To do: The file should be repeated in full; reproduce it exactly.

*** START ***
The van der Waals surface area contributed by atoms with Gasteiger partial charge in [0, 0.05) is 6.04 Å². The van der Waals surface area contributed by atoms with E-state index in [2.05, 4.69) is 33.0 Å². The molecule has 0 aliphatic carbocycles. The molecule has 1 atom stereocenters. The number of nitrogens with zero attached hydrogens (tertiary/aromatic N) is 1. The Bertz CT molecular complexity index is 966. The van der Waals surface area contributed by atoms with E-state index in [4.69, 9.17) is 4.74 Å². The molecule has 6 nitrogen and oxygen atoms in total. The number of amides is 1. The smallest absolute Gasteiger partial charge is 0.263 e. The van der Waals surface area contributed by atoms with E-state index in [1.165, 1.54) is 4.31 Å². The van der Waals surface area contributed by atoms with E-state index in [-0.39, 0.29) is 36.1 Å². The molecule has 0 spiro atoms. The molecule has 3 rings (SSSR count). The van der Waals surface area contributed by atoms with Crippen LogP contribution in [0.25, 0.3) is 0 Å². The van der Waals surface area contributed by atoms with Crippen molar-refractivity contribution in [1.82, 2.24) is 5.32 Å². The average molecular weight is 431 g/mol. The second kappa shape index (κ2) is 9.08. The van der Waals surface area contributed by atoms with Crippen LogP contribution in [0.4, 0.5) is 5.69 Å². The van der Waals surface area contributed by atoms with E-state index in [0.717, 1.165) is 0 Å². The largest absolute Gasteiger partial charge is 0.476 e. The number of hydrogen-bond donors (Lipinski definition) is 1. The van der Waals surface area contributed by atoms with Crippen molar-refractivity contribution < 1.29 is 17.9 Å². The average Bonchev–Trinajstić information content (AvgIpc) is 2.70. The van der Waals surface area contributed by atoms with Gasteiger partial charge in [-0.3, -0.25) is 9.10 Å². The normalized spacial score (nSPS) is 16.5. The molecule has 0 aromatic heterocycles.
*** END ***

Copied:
The van der Waals surface area contributed by atoms with Gasteiger partial charge in [0, 0.05) is 6.04 Å². The van der Waals surface area contributed by atoms with E-state index in [2.05, 4.69) is 33.0 Å². The molecule has 0 aliphatic carbocycles. The molecule has 1 atom stereocenters. The number of nitrogens with zero attached hydrogens (tertiary/aromatic N) is 1. The Bertz CT molecular complexity index is 966. The van der Waals surface area contributed by atoms with E-state index in [4.69, 9.17) is 4.74 Å². The molecule has 6 nitrogen and oxygen atoms in total. The number of amides is 1. The smallest absolute Gasteiger partial charge is 0.263 e. The van der Waals surface area contributed by atoms with E-state index in [1.165, 1.54) is 4.31 Å². The van der Waals surface area contributed by atoms with E-state index in [-0.39, 0.29) is 36.1 Å². The molecule has 0 spiro atoms. The molecule has 3 rings (SSSR count). The van der Waals surface area contributed by atoms with Crippen LogP contribution in [0.25, 0.3) is 0 Å². The van der Waals surface area contributed by atoms with Crippen molar-refractivity contribution in [1.82, 2.24) is 5.32 Å². The average molecular weight is 431 g/mol. The second kappa shape index (κ2) is 9.08. The van der Waals surface area contributed by atoms with Crippen LogP contribution in [0.4, 0.5) is 5.69 Å². The van der Waals surface area contributed by atoms with E-state index in [0.717, 1.165) is 0 Å². The largest absolute Gasteiger partial charge is 0.476 e. The number of hydrogen-bond donors (Lipinski definition) is 1. The van der Waals surface area contributed by atoms with Crippen molar-refractivity contribution < 1.29 is 17.9 Å². The average Bonchev–Trinajstić information content (AvgIpc) is 2.70. The van der Waals surface area contributed by atoms with Gasteiger partial charge in [-0.3, -0.25) is 9.10 Å². The normalized spacial score (nSPS) is 16.5. The molecule has 0 aromatic heterocycles.